I have enjoyed reading this book and visiting the website over and over again, sometimes late into the night, to learn about the most interesting small private (and a couple of public!) Liberal Arts Colleges, most of which I have never heard of.
But I had heard of a few of these colleges. I just didn't know it at the time! Reed College, in Portland, Oregon, The Evergreen State College in Olympia Washington, and the University of Puget Sound, in Tacoma, Washington were schools I was aware of in the 1990s. I just assumed these were the rare hippie colleges, that a couple of people I knew happened to attend. Neither of the people I knew who attended these schools was traditional inbound college freshmen. They took gap years, they traveled (I traveled together with some of them) and they took their time approaching a school, working in the interim, and building financial plans to help get them through college. These students have all gone on to build successful careers in mostly academic fields. And while I have chosen a different path, devoting my life to raising three wonderful human beings, whom I’m blessed to be a mother to, I truly value the type of college education that I knew they obtained from these unique schools. I just assumed that this type of college experience was so rare (or too expensive for a working-class family like mine) and therefore it just wouldn't be possible for my own children to attend a college like this. These schools were certainly unlike any of the prestigious ones I had taken college tours of and visited with my teens. Before I discovered CTCL I was beginning to get frustrated, thinking college entry had only gotten more competitive and harder to obtain for my homeschooling kids, here in California. I had no idea just how accessible a quality student-centered education might be in other states, at other schools, until I began reading the CTCL book, and website.
What does it mean for a school to be Student-Centered? Aren't all colleges Student-Centered since they serve enrolled students?
The answer to that depends on how you define student-centered. Here are a few important points I've learned about how schools can truly be student-centered:
All of the Colleges That Change Lives have high admittance rates. If a college is too selective, it will not meet the requirements to be included in the list of 40+ Colleges That Change Lives. This is one of the single most inspiring and eye-opening facts, which has caused me to rethink my idea of private colleges being too exclusive and too selective for my children. I’m now very excited about the possibilities for my children to possibly attend very unique 4-year universities, which we had never considered before now.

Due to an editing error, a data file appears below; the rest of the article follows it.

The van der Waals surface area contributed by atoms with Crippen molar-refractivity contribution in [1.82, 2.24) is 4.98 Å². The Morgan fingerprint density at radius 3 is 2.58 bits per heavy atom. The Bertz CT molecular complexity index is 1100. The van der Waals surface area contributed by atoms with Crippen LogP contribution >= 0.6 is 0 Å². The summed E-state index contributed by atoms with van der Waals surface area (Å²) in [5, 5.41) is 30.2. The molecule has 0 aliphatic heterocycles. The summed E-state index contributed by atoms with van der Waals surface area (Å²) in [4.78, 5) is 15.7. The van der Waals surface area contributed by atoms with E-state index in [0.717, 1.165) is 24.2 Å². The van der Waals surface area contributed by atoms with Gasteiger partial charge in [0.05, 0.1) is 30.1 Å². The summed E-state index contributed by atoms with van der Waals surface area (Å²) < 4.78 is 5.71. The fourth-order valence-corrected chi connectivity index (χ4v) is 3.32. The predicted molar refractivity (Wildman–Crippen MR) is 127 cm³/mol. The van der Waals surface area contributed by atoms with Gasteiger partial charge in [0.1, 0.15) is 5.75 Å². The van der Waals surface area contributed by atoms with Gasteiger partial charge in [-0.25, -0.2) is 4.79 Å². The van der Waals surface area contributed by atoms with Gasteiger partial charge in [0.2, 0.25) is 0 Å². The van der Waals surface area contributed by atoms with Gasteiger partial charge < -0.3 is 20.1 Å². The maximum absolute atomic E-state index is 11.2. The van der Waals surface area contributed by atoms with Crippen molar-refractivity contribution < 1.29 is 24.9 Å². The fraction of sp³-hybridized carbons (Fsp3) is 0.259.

Each of the CTCL colleges was chosen for its uniquely student-centered programs. The Evergreen State College, for example, doesn’t issue grades, but instead, professors issue evaluations. It also ranks as having one of the best first-year experiences, with seminars built in to bring first-year students together with faculty and staff on a regular basis, for a more supportive environment, which first-year students often need. This is in stark contrast to first-year students being left on their own at large state colleges and prestigious universities to navigate lecture classes with 200+ students in each lecture. These large lecture classes are often taught by students, not faculty.
Many CTCL colleges have unique campus experiences and programs that offer alternatives to mainstream educational paths. St. John’s College, for example, with two campuses, one in Annapolis, Maryland, and another campus in Santa Fe, New Mexico, utilizes the Great Books Program as a foundational, mandatory curriculum for their school. The program requires students to read and discuss the classics of Western Civilization throughout their four years of college at St. John’s. St. John’s also avoids modern textbooks, lectures, and examinations in favor of a series of manuals. And tutorials, seminars, and laboratories are all discussion-based.
Most of the CTCL colleges have a small student body, compared to the bigger public and private colleges. This smaller student body can be especially appealing to homeschool students and families, who are used to having a small student/teacher ratio. Beloit College, in Wisconsin, for example, has an average class size of 15 students, with 1/3 of their classes constituting 10 students or less.